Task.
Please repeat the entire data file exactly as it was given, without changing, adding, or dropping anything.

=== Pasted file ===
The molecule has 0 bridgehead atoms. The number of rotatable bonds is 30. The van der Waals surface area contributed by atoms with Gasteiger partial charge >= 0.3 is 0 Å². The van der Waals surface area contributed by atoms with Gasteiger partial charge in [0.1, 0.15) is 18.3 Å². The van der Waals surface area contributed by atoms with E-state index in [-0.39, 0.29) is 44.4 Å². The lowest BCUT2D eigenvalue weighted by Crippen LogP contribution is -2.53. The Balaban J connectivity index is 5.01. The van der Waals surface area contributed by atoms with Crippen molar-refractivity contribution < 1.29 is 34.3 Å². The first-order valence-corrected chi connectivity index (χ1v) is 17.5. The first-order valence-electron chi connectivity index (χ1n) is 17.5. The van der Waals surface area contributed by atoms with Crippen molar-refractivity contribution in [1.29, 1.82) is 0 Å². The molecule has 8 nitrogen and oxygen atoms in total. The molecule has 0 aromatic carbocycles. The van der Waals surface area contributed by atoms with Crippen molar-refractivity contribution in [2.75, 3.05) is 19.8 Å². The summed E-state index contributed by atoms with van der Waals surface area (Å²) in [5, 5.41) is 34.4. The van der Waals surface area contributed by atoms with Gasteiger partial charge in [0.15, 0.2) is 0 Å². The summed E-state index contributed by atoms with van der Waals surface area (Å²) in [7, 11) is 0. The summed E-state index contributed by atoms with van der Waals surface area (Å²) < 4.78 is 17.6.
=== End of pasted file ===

The molecule has 0 bridgehead atoms. The number of rotatable bonds is 30. The van der Waals surface area contributed by atoms with Gasteiger partial charge >= 0.3 is 0 Å². The van der Waals surface area contributed by atoms with Gasteiger partial charge in [0.1, 0.15) is 18.3 Å². The van der Waals surface area contributed by atoms with E-state index in [-0.39, 0.29) is 44.4 Å². The lowest BCUT2D eigenvalue weighted by Crippen LogP contribution is -2.53. The Balaban J connectivity index is 5.01. The van der Waals surface area contributed by atoms with Crippen molar-refractivity contribution < 1.29 is 34.3 Å². The first-order valence-corrected chi connectivity index (χ1v) is 17.5. The first-order valence-electron chi connectivity index (χ1n) is 17.5. The van der Waals surface area contributed by atoms with Crippen molar-refractivity contribution in [1.29, 1.82) is 0 Å². The molecule has 8 nitrogen and oxygen atoms in total. The molecule has 0 aromatic carbocycles. The van der Waals surface area contributed by atoms with Crippen molar-refractivity contribution in [2.75, 3.05) is 19.8 Å². The summed E-state index contributed by atoms with van der Waals surface area (Å²) in [5, 5.41) is 34.4. The van der Waals surface area contributed by atoms with Gasteiger partial charge in [0.15, 0.2) is 0 Å². The summed E-state index contributed by atoms with van der Waals surface area (Å²) in [7, 11) is 0. The summed E-state index contributed by atoms with van der Waals surface area (Å²) < 4.78 is 17.6.